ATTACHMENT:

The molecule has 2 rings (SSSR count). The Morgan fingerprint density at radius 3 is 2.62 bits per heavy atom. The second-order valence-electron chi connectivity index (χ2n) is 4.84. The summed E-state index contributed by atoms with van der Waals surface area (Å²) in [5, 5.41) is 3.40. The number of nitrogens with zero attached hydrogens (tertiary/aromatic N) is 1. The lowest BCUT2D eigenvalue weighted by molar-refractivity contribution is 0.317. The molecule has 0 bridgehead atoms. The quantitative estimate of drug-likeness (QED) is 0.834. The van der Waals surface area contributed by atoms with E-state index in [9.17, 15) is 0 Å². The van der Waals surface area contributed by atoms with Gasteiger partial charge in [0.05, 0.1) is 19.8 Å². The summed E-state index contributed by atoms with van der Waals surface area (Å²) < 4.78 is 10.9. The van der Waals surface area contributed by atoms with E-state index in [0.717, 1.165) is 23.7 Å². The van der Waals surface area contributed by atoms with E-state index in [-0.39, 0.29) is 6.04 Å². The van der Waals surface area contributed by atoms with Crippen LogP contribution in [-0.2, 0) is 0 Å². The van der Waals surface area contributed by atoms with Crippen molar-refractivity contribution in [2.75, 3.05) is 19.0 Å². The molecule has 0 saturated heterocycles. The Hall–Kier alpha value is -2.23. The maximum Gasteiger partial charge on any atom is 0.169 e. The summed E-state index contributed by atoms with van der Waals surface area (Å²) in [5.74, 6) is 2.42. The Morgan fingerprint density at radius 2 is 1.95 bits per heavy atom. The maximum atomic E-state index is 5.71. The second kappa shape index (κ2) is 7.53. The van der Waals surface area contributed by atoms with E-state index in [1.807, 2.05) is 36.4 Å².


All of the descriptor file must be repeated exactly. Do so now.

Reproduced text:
The molecule has 2 rings (SSSR count). The Morgan fingerprint density at radius 3 is 2.62 bits per heavy atom. The second-order valence-electron chi connectivity index (χ2n) is 4.84. The summed E-state index contributed by atoms with van der Waals surface area (Å²) in [5, 5.41) is 3.40. The number of nitrogens with zero attached hydrogens (tertiary/aromatic N) is 1. The lowest BCUT2D eigenvalue weighted by molar-refractivity contribution is 0.317. The molecule has 0 bridgehead atoms. The quantitative estimate of drug-likeness (QED) is 0.834. The van der Waals surface area contributed by atoms with E-state index in [9.17, 15) is 0 Å². The van der Waals surface area contributed by atoms with Gasteiger partial charge in [0.05, 0.1) is 19.8 Å². The summed E-state index contributed by atoms with van der Waals surface area (Å²) < 4.78 is 10.9. The van der Waals surface area contributed by atoms with E-state index in [0.717, 1.165) is 23.7 Å². The van der Waals surface area contributed by atoms with E-state index in [-0.39, 0.29) is 6.04 Å². The van der Waals surface area contributed by atoms with Crippen LogP contribution in [-0.2, 0) is 0 Å². The van der Waals surface area contributed by atoms with Crippen molar-refractivity contribution in [2.75, 3.05) is 19.0 Å². The molecule has 0 saturated heterocycles. The Hall–Kier alpha value is -2.23. The maximum Gasteiger partial charge on any atom is 0.169 e. The summed E-state index contributed by atoms with van der Waals surface area (Å²) in [5.74, 6) is 2.42. The Morgan fingerprint density at radius 2 is 1.95 bits per heavy atom. The maximum atomic E-state index is 5.71. The second kappa shape index (κ2) is 7.53. The van der Waals surface area contributed by atoms with E-state index in [1.807, 2.05) is 36.4 Å².